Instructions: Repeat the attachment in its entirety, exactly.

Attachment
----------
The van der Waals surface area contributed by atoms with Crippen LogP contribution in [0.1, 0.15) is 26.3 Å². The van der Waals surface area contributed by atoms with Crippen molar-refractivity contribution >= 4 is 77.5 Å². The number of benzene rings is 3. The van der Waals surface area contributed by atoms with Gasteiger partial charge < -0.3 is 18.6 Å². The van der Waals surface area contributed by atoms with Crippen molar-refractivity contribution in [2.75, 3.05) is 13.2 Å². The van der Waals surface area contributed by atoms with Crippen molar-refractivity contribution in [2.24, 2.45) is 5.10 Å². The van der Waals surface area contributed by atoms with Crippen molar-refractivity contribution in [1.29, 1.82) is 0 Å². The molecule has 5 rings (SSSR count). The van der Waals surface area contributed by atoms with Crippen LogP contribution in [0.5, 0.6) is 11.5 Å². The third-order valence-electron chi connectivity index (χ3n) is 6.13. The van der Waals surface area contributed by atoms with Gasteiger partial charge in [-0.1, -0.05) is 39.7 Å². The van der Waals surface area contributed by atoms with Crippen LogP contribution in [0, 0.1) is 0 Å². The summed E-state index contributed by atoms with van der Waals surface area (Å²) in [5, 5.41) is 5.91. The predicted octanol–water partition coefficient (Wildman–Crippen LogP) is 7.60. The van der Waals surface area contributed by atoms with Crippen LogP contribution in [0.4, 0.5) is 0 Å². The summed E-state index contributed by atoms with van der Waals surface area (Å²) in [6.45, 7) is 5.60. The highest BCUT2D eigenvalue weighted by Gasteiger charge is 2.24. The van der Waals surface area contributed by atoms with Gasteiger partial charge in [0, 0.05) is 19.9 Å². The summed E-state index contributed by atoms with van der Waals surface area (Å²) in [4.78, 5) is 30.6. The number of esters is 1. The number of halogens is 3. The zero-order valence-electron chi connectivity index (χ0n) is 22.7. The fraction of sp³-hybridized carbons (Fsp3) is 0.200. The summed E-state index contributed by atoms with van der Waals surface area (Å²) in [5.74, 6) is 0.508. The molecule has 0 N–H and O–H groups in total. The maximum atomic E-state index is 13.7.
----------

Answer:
The van der Waals surface area contributed by atoms with Crippen LogP contribution in [0.1, 0.15) is 26.3 Å². The van der Waals surface area contributed by atoms with Crippen molar-refractivity contribution >= 4 is 77.5 Å². The number of benzene rings is 3. The van der Waals surface area contributed by atoms with Gasteiger partial charge < -0.3 is 18.6 Å². The van der Waals surface area contributed by atoms with Crippen molar-refractivity contribution in [2.75, 3.05) is 13.2 Å². The van der Waals surface area contributed by atoms with Crippen molar-refractivity contribution in [2.24, 2.45) is 5.10 Å². The van der Waals surface area contributed by atoms with Crippen molar-refractivity contribution in [1.29, 1.82) is 0 Å². The molecule has 5 rings (SSSR count). The van der Waals surface area contributed by atoms with Crippen LogP contribution in [0.5, 0.6) is 11.5 Å². The third-order valence-electron chi connectivity index (χ3n) is 6.13. The van der Waals surface area contributed by atoms with Gasteiger partial charge in [-0.1, -0.05) is 39.7 Å². The van der Waals surface area contributed by atoms with Crippen LogP contribution in [0, 0.1) is 0 Å². The summed E-state index contributed by atoms with van der Waals surface area (Å²) in [5, 5.41) is 5.91. The predicted octanol–water partition coefficient (Wildman–Crippen LogP) is 7.60. The van der Waals surface area contributed by atoms with Crippen LogP contribution in [0.4, 0.5) is 0 Å². The summed E-state index contributed by atoms with van der Waals surface area (Å²) in [6.45, 7) is 5.60. The highest BCUT2D eigenvalue weighted by Gasteiger charge is 2.24. The van der Waals surface area contributed by atoms with Gasteiger partial charge in [0, 0.05) is 19.9 Å². The summed E-state index contributed by atoms with van der Waals surface area (Å²) in [4.78, 5) is 30.6. The number of esters is 1. The number of halogens is 3. The zero-order valence-electron chi connectivity index (χ0n) is 22.7. The fraction of sp³-hybridized carbons (Fsp3) is 0.200. The summed E-state index contributed by atoms with van der Waals surface area (Å²) in [5.74, 6) is 0.508. The molecule has 0 N–H and O–H groups in total. The maximum atomic E-state index is 13.7.